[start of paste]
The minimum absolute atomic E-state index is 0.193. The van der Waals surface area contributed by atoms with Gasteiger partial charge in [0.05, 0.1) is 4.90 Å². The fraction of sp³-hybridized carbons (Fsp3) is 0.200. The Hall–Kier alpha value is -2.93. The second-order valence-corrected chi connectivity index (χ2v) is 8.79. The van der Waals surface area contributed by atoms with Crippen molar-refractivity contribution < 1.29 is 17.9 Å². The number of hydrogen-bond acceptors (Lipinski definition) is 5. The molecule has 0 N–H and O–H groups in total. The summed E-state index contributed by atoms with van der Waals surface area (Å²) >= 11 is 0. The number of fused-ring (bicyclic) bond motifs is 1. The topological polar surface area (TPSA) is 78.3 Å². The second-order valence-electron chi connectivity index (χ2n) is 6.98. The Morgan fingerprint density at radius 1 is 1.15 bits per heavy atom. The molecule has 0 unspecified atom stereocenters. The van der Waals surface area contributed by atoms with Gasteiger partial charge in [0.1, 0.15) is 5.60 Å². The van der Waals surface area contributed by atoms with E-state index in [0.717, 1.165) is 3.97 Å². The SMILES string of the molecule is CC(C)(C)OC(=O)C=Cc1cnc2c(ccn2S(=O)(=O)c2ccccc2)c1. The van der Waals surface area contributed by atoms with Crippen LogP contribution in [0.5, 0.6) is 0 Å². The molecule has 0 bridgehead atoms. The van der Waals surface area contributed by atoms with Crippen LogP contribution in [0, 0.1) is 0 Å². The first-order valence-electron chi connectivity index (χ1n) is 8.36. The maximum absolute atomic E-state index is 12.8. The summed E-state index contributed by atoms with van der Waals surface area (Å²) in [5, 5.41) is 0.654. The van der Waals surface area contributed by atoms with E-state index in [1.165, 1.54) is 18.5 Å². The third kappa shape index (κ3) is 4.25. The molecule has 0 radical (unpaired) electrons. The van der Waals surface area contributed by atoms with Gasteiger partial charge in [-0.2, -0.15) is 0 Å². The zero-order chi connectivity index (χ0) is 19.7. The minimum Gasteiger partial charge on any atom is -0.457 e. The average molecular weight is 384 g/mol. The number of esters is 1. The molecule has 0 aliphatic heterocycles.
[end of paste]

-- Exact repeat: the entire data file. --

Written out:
The minimum absolute atomic E-state index is 0.193. The van der Waals surface area contributed by atoms with Gasteiger partial charge in [0.05, 0.1) is 4.90 Å². The fraction of sp³-hybridized carbons (Fsp3) is 0.200. The Hall–Kier alpha value is -2.93. The second-order valence-corrected chi connectivity index (χ2v) is 8.79. The van der Waals surface area contributed by atoms with Crippen molar-refractivity contribution < 1.29 is 17.9 Å². The number of hydrogen-bond acceptors (Lipinski definition) is 5. The molecule has 0 N–H and O–H groups in total. The summed E-state index contributed by atoms with van der Waals surface area (Å²) >= 11 is 0. The number of fused-ring (bicyclic) bond motifs is 1. The topological polar surface area (TPSA) is 78.3 Å². The second-order valence-electron chi connectivity index (χ2n) is 6.98. The Morgan fingerprint density at radius 1 is 1.15 bits per heavy atom. The molecule has 0 unspecified atom stereocenters. The van der Waals surface area contributed by atoms with Gasteiger partial charge in [0.1, 0.15) is 5.60 Å². The van der Waals surface area contributed by atoms with E-state index in [0.717, 1.165) is 3.97 Å². The SMILES string of the molecule is CC(C)(C)OC(=O)C=Cc1cnc2c(ccn2S(=O)(=O)c2ccccc2)c1. The van der Waals surface area contributed by atoms with Crippen LogP contribution in [0.5, 0.6) is 0 Å². The molecule has 0 bridgehead atoms. The van der Waals surface area contributed by atoms with Crippen LogP contribution in [0, 0.1) is 0 Å². The first-order valence-electron chi connectivity index (χ1n) is 8.36. The maximum absolute atomic E-state index is 12.8. The summed E-state index contributed by atoms with van der Waals surface area (Å²) in [5, 5.41) is 0.654. The van der Waals surface area contributed by atoms with E-state index in [1.165, 1.54) is 18.5 Å². The third kappa shape index (κ3) is 4.25. The molecule has 0 radical (unpaired) electrons. The van der Waals surface area contributed by atoms with Gasteiger partial charge in [-0.2, -0.15) is 0 Å². The zero-order chi connectivity index (χ0) is 19.7. The minimum Gasteiger partial charge on any atom is -0.457 e. The average molecular weight is 384 g/mol. The number of esters is 1. The molecule has 0 aliphatic heterocycles.